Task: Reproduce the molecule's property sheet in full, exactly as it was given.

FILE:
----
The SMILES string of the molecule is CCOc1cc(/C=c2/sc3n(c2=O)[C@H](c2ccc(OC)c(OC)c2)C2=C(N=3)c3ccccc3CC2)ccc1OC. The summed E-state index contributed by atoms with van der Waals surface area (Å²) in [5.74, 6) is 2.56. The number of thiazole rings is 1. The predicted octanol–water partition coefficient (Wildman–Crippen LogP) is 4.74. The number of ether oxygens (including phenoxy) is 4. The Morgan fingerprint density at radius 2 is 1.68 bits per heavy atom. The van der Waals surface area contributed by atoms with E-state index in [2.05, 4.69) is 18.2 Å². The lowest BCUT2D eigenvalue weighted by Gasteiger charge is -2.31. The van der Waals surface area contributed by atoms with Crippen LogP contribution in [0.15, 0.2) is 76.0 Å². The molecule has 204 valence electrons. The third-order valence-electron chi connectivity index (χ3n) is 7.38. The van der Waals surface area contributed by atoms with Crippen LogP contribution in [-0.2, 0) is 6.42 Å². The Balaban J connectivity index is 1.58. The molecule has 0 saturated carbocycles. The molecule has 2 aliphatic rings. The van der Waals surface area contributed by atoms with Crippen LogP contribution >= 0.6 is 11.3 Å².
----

The SMILES string of the molecule is CCOc1cc(/C=c2/sc3n(c2=O)[C@H](c2ccc(OC)c(OC)c2)C2=C(N=3)c3ccccc3CC2)ccc1OC. The summed E-state index contributed by atoms with van der Waals surface area (Å²) in [5.74, 6) is 2.56. The number of thiazole rings is 1. The predicted octanol–water partition coefficient (Wildman–Crippen LogP) is 4.74. The number of ether oxygens (including phenoxy) is 4. The Morgan fingerprint density at radius 2 is 1.68 bits per heavy atom. The van der Waals surface area contributed by atoms with E-state index in [2.05, 4.69) is 18.2 Å². The lowest BCUT2D eigenvalue weighted by Gasteiger charge is -2.31. The van der Waals surface area contributed by atoms with Crippen LogP contribution in [0.15, 0.2) is 76.0 Å². The molecule has 204 valence electrons. The third-order valence-electron chi connectivity index (χ3n) is 7.38. The van der Waals surface area contributed by atoms with Crippen LogP contribution in [-0.2, 0) is 6.42 Å². The Balaban J connectivity index is 1.58. The molecule has 0 saturated carbocycles. The molecule has 2 aliphatic rings. The van der Waals surface area contributed by atoms with Crippen LogP contribution >= 0.6 is 11.3 Å².